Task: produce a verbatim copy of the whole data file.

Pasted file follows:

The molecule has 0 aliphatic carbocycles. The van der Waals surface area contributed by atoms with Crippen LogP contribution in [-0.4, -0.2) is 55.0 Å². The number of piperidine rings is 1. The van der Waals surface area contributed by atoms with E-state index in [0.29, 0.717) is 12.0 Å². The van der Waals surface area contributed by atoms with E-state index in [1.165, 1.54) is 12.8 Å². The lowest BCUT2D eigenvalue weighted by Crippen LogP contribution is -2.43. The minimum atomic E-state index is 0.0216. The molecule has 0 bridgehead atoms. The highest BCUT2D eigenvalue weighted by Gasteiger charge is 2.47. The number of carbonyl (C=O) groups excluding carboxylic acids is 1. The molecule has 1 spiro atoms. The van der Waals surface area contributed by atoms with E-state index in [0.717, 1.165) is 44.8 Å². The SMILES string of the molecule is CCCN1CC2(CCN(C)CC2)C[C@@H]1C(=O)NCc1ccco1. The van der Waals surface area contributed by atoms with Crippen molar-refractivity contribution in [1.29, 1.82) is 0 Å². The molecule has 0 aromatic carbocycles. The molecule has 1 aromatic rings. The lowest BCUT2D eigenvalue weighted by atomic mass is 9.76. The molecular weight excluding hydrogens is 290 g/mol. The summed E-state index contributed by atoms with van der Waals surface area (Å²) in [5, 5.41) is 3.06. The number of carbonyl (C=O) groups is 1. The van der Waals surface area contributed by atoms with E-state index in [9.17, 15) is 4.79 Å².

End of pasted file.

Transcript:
The molecule has 0 aliphatic carbocycles. The van der Waals surface area contributed by atoms with Crippen LogP contribution in [-0.4, -0.2) is 55.0 Å². The number of piperidine rings is 1. The van der Waals surface area contributed by atoms with E-state index in [0.29, 0.717) is 12.0 Å². The van der Waals surface area contributed by atoms with E-state index in [1.165, 1.54) is 12.8 Å². The lowest BCUT2D eigenvalue weighted by Crippen LogP contribution is -2.43. The minimum atomic E-state index is 0.0216. The molecule has 0 bridgehead atoms. The highest BCUT2D eigenvalue weighted by Gasteiger charge is 2.47. The number of carbonyl (C=O) groups excluding carboxylic acids is 1. The molecule has 1 spiro atoms. The van der Waals surface area contributed by atoms with E-state index in [0.717, 1.165) is 44.8 Å². The SMILES string of the molecule is CCCN1CC2(CCN(C)CC2)C[C@@H]1C(=O)NCc1ccco1. The van der Waals surface area contributed by atoms with Crippen molar-refractivity contribution in [1.29, 1.82) is 0 Å². The molecule has 0 aromatic carbocycles. The molecule has 1 aromatic rings. The lowest BCUT2D eigenvalue weighted by atomic mass is 9.76. The molecular weight excluding hydrogens is 290 g/mol. The summed E-state index contributed by atoms with van der Waals surface area (Å²) in [5, 5.41) is 3.06. The number of carbonyl (C=O) groups is 1. The van der Waals surface area contributed by atoms with E-state index in [9.17, 15) is 4.79 Å².